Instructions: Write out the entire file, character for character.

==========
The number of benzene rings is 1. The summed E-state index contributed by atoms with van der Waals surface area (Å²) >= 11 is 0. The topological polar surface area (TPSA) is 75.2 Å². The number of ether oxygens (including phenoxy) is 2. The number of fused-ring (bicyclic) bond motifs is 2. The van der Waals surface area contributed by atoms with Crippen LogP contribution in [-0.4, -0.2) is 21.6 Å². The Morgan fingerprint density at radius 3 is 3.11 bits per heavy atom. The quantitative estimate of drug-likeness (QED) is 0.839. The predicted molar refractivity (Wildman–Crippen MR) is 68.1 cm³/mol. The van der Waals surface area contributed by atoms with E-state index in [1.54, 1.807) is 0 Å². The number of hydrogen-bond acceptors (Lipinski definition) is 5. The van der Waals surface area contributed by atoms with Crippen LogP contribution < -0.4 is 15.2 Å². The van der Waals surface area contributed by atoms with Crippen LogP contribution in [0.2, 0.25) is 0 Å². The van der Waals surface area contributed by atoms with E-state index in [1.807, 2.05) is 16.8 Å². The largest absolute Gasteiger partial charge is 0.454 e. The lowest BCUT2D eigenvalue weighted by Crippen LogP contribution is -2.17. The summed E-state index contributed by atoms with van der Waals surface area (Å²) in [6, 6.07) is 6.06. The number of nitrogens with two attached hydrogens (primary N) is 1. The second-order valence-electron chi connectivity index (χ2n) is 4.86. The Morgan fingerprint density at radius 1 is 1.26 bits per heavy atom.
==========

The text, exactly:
The number of benzene rings is 1. The summed E-state index contributed by atoms with van der Waals surface area (Å²) >= 11 is 0. The topological polar surface area (TPSA) is 75.2 Å². The number of ether oxygens (including phenoxy) is 2. The number of fused-ring (bicyclic) bond motifs is 2. The van der Waals surface area contributed by atoms with Crippen LogP contribution in [-0.4, -0.2) is 21.6 Å². The Morgan fingerprint density at radius 3 is 3.11 bits per heavy atom. The quantitative estimate of drug-likeness (QED) is 0.839. The predicted molar refractivity (Wildman–Crippen MR) is 68.1 cm³/mol. The van der Waals surface area contributed by atoms with E-state index in [1.54, 1.807) is 0 Å². The number of hydrogen-bond acceptors (Lipinski definition) is 5. The van der Waals surface area contributed by atoms with Crippen LogP contribution < -0.4 is 15.2 Å². The van der Waals surface area contributed by atoms with Crippen LogP contribution in [0.2, 0.25) is 0 Å². The van der Waals surface area contributed by atoms with E-state index in [1.807, 2.05) is 16.8 Å². The largest absolute Gasteiger partial charge is 0.454 e. The lowest BCUT2D eigenvalue weighted by Crippen LogP contribution is -2.17. The summed E-state index contributed by atoms with van der Waals surface area (Å²) in [6, 6.07) is 6.06. The number of nitrogens with two attached hydrogens (primary N) is 1. The second-order valence-electron chi connectivity index (χ2n) is 4.86. The Morgan fingerprint density at radius 1 is 1.26 bits per heavy atom.